Tulip farmers in Netherlands spell out messages of support with flowers
Dutch tulip farmers are using the flowers to share supportive messages (Getty) Tulip farmers in the Netherlands are using their famous flower beds to share supportive messages as the coronavirus pandemic continues.
In posts shared to social media, Dutch farmers, who have closed their farms to tourists this year in accordance with social distancing guidelines, have shared a photo of their flowers spelling out the message “see you next year”.
“Due to Covid-19 travel plans have changed,” flower blog Tulips in Holland captioned a photo of the blooms. “Many of you were planning to travel to The Netherlands to see the flower fields in bloom. Unfortunately this isn’t possible this year. And many of you won’t see the flower field in full bloom.
“This week Dutch Daffodils and the Tulips in Holland family teamed up to create something for all people who [were] supposed to travel to The Netherlands. You may miss The Netherlands, but we miss you too!”
According to the blog, which describes itself as a national guide to the tulips of the Netherlands, the farmers decided to use the flower beds to spread some cheer. “We headed the tulips a bit earlier to write this message,” the post continues. “From our families to yours! We hope that this brightens your day a bit and we hope to see you next year!”
In the photo, the flowers can be seen spelling out “see you next year” above a red heart shaped from tulips.
The uplifting gesture prompted an outpouring of support on social media, where people praised the farmers for the comforting reminder.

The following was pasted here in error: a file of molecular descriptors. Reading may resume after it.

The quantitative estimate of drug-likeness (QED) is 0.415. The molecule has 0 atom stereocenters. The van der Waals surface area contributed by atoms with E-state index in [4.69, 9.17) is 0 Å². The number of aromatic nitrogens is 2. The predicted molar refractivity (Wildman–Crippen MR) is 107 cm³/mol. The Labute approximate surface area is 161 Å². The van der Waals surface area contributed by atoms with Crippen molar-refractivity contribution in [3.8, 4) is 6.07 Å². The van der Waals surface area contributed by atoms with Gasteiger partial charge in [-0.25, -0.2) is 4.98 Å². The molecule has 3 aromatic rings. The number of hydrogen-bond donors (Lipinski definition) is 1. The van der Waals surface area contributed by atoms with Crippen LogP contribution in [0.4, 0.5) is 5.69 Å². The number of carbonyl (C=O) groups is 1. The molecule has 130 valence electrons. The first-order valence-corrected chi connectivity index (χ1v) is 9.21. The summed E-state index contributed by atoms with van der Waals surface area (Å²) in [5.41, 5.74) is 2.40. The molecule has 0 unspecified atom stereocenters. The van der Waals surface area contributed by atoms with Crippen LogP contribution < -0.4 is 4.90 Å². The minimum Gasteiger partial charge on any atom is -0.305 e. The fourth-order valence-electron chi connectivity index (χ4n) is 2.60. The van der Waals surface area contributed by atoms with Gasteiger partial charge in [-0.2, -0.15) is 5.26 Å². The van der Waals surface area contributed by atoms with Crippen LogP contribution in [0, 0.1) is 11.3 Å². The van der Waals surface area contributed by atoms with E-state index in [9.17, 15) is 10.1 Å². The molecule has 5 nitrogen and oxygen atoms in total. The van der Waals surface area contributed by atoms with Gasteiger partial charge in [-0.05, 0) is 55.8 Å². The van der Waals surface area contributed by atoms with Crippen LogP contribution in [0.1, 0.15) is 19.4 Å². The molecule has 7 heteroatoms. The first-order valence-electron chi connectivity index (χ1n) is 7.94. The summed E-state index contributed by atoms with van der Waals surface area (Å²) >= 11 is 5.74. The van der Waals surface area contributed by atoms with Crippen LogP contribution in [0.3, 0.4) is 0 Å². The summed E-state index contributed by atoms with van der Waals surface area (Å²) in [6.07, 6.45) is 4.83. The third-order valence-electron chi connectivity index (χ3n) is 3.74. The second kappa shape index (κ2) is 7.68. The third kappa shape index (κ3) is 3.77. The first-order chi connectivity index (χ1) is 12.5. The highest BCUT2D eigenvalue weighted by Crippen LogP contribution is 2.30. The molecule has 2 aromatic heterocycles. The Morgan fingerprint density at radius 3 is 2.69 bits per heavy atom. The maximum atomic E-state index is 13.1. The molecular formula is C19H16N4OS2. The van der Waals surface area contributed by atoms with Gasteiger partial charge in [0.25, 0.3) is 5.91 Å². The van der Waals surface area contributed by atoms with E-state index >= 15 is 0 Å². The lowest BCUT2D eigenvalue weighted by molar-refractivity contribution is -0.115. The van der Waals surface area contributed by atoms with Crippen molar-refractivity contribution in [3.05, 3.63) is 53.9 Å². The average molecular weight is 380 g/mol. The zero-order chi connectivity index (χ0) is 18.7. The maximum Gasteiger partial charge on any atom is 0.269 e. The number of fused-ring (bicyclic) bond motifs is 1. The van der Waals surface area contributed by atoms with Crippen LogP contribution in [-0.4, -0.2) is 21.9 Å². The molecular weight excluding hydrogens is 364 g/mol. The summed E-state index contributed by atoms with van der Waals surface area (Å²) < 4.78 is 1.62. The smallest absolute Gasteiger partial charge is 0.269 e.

“This is so awesome! I had the most amazing experience last year visiting; I love the spirit and pride of the tulip farmers in Holland,” one person wrote.
Another said: “What a beautiful message. Thank you.”
Other tulip farmers have also used their blooms to spell out messages, with a tulip grower in Noordoostpolder in the Netherlands choosing to name a new tulip variant “Stay Strong” – a message spelled out in the farm’s flowers – in honour of the healthcare workers working on the front lines of the pandemic.
In addition to the tribute, sales of the flowers, created by farmers Joris Schouten and Frank Timmerman, will benefit Doctors Without Borders, according to MSN .
In 2019, more than 1.5m people visited the Keukenhof garden, the largest flower park in the Netherlands, during its eight-week opening, The New York Times reports.As of 30 April, there have been more than 39,000 cases and 4,795 deaths from coronavirus in the Netherlands.
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